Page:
Investigating Moth Sex Pheromones

Supported by the BARD Fund US and Israeli scientists have characterized the night-flying moth’s pheromone release system. The researchers anticipate that their interdisciplinary research will generate innovative, specific, and biologically safe insecticide compounds.

Calling BehaviorMoths, and particularly their caterpillars, are a major agricultural pest in many parts of the world. Sexually receptive female night-flying (i.e., noctuid) moths attract males to mate by releasing a volatile sex-pheromone blend from a gland in the terminal segments of the abdomen. This process is regulated by the “pheromone biosynthesis activating neuropeptide” (PBAN). A group of scientists, supported by the BARD Fund, are investigating how PBAN mediates the release of sex pheromones. Their long-term research goal is to develop a method for inhibiting the release of sex-pheromone in moths, thereby preventing them from mating and, subsequently, destroying crops.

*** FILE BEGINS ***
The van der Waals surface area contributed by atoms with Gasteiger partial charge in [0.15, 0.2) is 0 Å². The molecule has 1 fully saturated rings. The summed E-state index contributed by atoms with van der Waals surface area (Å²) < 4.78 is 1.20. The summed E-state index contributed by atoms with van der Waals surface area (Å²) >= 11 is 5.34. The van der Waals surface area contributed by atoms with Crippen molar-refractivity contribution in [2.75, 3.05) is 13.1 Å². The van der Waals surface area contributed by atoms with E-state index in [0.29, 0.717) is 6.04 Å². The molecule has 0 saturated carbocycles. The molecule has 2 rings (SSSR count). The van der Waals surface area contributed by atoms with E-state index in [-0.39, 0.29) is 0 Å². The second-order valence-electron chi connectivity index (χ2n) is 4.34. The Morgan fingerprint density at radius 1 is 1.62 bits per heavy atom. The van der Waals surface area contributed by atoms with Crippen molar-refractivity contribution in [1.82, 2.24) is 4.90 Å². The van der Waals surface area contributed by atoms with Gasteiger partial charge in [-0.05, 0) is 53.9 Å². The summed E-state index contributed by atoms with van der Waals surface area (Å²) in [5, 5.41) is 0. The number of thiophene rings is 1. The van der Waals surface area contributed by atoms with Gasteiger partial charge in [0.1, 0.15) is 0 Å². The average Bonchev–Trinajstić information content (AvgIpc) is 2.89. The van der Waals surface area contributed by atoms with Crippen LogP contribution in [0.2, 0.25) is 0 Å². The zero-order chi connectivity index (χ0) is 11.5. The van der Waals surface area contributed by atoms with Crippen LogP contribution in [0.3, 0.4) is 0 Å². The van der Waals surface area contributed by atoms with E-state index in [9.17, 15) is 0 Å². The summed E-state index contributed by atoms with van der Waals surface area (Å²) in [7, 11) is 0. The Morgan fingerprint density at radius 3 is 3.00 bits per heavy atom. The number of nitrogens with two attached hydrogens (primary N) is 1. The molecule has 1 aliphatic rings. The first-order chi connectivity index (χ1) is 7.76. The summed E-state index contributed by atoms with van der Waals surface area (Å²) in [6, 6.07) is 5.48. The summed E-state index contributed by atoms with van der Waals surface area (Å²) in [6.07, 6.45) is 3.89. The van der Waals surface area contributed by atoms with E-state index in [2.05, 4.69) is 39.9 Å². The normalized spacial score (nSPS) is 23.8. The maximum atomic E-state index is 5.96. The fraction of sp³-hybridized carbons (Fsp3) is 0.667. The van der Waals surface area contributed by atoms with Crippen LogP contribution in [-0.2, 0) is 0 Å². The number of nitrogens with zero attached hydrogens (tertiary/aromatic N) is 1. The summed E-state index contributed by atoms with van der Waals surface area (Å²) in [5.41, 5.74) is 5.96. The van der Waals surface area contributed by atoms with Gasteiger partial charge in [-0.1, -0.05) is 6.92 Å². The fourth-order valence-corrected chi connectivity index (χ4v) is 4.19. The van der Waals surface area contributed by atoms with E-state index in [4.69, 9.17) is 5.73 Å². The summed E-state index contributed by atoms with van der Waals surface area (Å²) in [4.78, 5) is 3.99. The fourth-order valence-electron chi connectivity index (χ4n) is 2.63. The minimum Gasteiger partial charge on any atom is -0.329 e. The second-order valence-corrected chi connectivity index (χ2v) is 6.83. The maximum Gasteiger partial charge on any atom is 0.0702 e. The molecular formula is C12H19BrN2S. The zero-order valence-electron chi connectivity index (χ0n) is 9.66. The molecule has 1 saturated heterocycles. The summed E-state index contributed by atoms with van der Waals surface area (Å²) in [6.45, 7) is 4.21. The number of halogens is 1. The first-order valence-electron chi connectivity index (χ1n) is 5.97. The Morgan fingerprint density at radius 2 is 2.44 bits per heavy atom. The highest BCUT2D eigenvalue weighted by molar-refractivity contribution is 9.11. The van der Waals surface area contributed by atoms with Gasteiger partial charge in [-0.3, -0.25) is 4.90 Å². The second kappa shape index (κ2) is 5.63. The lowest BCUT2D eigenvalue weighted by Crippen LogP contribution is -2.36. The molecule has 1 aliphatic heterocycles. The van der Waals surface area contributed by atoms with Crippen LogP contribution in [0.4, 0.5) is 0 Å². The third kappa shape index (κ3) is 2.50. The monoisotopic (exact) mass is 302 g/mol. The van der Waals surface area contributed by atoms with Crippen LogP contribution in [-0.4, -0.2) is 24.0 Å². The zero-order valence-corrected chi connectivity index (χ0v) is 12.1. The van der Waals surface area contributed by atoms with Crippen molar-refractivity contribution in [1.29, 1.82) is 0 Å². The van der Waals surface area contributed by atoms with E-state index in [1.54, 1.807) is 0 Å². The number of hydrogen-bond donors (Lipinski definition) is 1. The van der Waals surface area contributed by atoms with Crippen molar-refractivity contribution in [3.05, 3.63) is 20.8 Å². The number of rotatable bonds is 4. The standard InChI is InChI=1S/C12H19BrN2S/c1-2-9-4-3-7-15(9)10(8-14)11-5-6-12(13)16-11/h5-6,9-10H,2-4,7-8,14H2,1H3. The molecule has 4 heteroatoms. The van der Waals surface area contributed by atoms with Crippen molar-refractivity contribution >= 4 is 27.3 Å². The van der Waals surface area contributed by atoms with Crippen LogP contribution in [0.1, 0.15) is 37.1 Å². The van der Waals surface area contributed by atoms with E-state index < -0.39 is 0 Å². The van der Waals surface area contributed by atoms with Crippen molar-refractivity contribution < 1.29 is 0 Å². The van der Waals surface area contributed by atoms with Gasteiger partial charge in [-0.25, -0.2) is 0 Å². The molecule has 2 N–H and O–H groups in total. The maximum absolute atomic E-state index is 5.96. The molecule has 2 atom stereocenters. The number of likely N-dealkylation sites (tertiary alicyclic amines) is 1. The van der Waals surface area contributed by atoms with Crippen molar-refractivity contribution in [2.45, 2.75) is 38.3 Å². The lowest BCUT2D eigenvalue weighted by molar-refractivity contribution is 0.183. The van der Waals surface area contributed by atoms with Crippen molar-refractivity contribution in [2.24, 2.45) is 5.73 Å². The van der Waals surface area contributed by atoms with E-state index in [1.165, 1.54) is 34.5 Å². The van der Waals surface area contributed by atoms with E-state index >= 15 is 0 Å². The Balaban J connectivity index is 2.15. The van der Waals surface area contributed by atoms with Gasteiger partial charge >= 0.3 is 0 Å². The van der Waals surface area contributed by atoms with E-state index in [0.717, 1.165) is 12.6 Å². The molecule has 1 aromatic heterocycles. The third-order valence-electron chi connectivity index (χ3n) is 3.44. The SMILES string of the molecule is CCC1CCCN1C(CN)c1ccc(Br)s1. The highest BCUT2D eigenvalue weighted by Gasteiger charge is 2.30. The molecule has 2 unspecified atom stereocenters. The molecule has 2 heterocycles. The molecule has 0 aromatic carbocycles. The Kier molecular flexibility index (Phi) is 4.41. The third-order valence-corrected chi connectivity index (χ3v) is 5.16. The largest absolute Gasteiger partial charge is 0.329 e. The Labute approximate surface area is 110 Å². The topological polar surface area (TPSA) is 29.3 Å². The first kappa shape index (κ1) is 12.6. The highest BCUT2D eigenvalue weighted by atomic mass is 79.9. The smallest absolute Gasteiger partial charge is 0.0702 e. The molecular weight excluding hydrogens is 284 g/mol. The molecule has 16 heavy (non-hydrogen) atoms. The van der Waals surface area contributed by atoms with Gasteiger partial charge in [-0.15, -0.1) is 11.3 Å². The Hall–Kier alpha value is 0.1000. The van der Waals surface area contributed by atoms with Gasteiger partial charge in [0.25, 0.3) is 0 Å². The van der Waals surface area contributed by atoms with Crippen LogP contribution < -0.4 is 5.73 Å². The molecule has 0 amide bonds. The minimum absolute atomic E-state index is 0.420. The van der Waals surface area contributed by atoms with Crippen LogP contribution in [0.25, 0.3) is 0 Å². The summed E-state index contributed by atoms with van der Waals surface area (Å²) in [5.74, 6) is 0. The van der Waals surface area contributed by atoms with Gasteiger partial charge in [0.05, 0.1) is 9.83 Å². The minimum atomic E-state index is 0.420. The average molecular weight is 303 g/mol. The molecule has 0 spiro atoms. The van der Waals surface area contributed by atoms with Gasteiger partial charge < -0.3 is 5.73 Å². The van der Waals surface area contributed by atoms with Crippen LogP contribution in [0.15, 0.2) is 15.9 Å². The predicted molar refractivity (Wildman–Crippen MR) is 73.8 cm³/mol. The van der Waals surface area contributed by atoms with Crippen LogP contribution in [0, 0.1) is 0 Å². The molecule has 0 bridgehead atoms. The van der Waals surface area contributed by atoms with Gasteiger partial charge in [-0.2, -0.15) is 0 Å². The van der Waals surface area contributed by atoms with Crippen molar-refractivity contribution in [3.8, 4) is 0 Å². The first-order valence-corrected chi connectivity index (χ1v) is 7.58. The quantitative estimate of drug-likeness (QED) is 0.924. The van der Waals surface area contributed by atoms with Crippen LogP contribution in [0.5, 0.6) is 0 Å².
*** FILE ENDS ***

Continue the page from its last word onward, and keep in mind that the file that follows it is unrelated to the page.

To achieve this goal, the scientists developed a novel binding-assay technique, which they used to identify a membrane-bound protein – the “PBAN receptor” – on the moth gland cells, which mediates PBAN activities. The scientists were the first to identify and characterize such a PBAN receptor in moths. This finding has led to the identification of homolog PBAN receptors in insect species by other laboratories.

PheremoneInvestigating further, the scientists pinpointed the structural elements on the PBAN receptor essential for its function. Interestingly, they found that this receptor is also present in the male moth homologue of the female pheromone gland, and in the nervous system of both sexes.

The scientists also developed a protocol for studying isolated pheromone glands in vitro; a method now employed by many other laboratories. Using this method, they discovered that the PBAN receptor is coupled to another protein, called the “G-protein-coupled receptor” (i.e. GPCR). Furthermore, they showed that this binding induces the entry of calcium ions into the cells, and increases intracellular production of the important cellular molecule “cyclic-AMP.” This discovery represents the first identification of a PBAN-related GPCR that induces pheromone production in the female moth.

This research has provided the scientists with the necessary tools for designing effective and safe insecticides that will specifically block the PBAN-receptorand thereby pheromone production.

The Core Group of Scientists:

  • Ada Rafaeli, The Volcani Center, Israel
  • Russell Jurenka, Iowa State University, USA